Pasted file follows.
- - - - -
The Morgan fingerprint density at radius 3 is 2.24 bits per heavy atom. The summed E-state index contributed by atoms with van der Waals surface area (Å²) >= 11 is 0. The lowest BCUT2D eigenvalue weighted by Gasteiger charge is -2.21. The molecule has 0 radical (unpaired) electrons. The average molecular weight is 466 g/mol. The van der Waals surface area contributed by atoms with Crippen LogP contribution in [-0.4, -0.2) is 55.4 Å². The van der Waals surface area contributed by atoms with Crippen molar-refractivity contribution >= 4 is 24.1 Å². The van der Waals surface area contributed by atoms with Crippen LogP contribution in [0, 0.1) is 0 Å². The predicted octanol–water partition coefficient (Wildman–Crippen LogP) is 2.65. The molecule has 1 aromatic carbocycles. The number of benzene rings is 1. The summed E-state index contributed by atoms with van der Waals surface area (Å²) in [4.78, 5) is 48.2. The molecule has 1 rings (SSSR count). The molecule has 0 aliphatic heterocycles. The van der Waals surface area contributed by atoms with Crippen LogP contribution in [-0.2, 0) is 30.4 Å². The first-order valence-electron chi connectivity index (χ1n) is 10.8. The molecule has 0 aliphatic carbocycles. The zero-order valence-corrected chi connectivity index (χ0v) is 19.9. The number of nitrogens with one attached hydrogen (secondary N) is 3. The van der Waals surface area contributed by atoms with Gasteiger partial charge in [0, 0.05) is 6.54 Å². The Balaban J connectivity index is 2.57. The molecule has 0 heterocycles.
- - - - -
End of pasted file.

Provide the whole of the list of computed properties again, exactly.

The Morgan fingerprint density at radius 3 is 2.24 bits per heavy atom. The summed E-state index contributed by atoms with van der Waals surface area (Å²) >= 11 is 0. The lowest BCUT2D eigenvalue weighted by Gasteiger charge is -2.21. The molecule has 0 radical (unpaired) electrons. The average molecular weight is 466 g/mol. The van der Waals surface area contributed by atoms with Crippen LogP contribution in [-0.4, -0.2) is 55.4 Å². The van der Waals surface area contributed by atoms with Crippen molar-refractivity contribution >= 4 is 24.1 Å². The van der Waals surface area contributed by atoms with Crippen LogP contribution in [0, 0.1) is 0 Å². The predicted octanol–water partition coefficient (Wildman–Crippen LogP) is 2.65. The molecule has 1 aromatic carbocycles. The number of benzene rings is 1. The summed E-state index contributed by atoms with van der Waals surface area (Å²) in [4.78, 5) is 48.2. The molecule has 1 rings (SSSR count). The molecule has 0 aliphatic heterocycles. The van der Waals surface area contributed by atoms with Crippen LogP contribution in [-0.2, 0) is 30.4 Å². The first-order valence-electron chi connectivity index (χ1n) is 10.8. The molecule has 0 aliphatic carbocycles. The zero-order valence-corrected chi connectivity index (χ0v) is 19.9. The number of nitrogens with one attached hydrogen (secondary N) is 3. The van der Waals surface area contributed by atoms with Gasteiger partial charge in [0, 0.05) is 6.54 Å². The Balaban J connectivity index is 2.57. The molecule has 0 heterocycles.